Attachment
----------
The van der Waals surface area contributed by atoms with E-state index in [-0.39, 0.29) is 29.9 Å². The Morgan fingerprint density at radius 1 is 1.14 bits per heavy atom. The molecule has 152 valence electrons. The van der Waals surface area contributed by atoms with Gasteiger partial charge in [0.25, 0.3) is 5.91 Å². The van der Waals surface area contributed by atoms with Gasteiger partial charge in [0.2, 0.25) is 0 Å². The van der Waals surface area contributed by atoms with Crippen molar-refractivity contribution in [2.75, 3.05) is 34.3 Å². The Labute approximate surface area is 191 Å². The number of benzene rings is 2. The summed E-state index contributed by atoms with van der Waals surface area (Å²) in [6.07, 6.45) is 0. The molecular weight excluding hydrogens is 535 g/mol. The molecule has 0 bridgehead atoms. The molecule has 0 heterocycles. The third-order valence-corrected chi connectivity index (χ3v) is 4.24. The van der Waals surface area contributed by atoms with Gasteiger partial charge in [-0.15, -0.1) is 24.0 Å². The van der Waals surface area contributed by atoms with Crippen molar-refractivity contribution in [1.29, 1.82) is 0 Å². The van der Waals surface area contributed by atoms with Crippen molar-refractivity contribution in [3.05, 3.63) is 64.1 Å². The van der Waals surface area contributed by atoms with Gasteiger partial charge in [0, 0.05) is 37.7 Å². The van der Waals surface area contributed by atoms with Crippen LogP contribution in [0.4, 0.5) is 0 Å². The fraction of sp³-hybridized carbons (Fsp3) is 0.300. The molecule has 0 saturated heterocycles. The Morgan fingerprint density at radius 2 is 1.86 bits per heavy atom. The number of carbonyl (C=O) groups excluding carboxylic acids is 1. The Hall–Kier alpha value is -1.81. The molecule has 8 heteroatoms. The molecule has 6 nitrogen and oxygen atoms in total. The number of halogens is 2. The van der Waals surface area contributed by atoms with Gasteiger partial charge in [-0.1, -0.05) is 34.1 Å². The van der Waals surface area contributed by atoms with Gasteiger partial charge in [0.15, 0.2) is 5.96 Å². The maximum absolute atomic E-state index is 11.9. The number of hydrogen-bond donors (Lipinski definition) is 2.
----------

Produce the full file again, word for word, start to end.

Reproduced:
The van der Waals surface area contributed by atoms with E-state index in [-0.39, 0.29) is 29.9 Å². The Morgan fingerprint density at radius 1 is 1.14 bits per heavy atom. The molecule has 152 valence electrons. The van der Waals surface area contributed by atoms with Gasteiger partial charge in [0.25, 0.3) is 5.91 Å². The van der Waals surface area contributed by atoms with Gasteiger partial charge in [0.2, 0.25) is 0 Å². The van der Waals surface area contributed by atoms with Crippen molar-refractivity contribution in [2.75, 3.05) is 34.3 Å². The Labute approximate surface area is 191 Å². The number of benzene rings is 2. The summed E-state index contributed by atoms with van der Waals surface area (Å²) in [6.07, 6.45) is 0. The molecular weight excluding hydrogens is 535 g/mol. The molecule has 0 bridgehead atoms. The molecule has 0 heterocycles. The third-order valence-corrected chi connectivity index (χ3v) is 4.24. The van der Waals surface area contributed by atoms with Gasteiger partial charge in [-0.15, -0.1) is 24.0 Å². The van der Waals surface area contributed by atoms with Crippen molar-refractivity contribution in [1.29, 1.82) is 0 Å². The van der Waals surface area contributed by atoms with Crippen molar-refractivity contribution in [3.05, 3.63) is 64.1 Å². The van der Waals surface area contributed by atoms with Gasteiger partial charge in [0, 0.05) is 37.7 Å². The van der Waals surface area contributed by atoms with Crippen LogP contribution in [0.4, 0.5) is 0 Å². The fraction of sp³-hybridized carbons (Fsp3) is 0.300. The molecule has 0 saturated heterocycles. The Morgan fingerprint density at radius 2 is 1.86 bits per heavy atom. The number of carbonyl (C=O) groups excluding carboxylic acids is 1. The Hall–Kier alpha value is -1.81. The molecule has 8 heteroatoms. The molecule has 6 nitrogen and oxygen atoms in total. The number of halogens is 2. The van der Waals surface area contributed by atoms with Gasteiger partial charge in [-0.1, -0.05) is 34.1 Å². The van der Waals surface area contributed by atoms with Gasteiger partial charge in [0.15, 0.2) is 5.96 Å². The maximum absolute atomic E-state index is 11.9. The number of hydrogen-bond donors (Lipinski definition) is 2.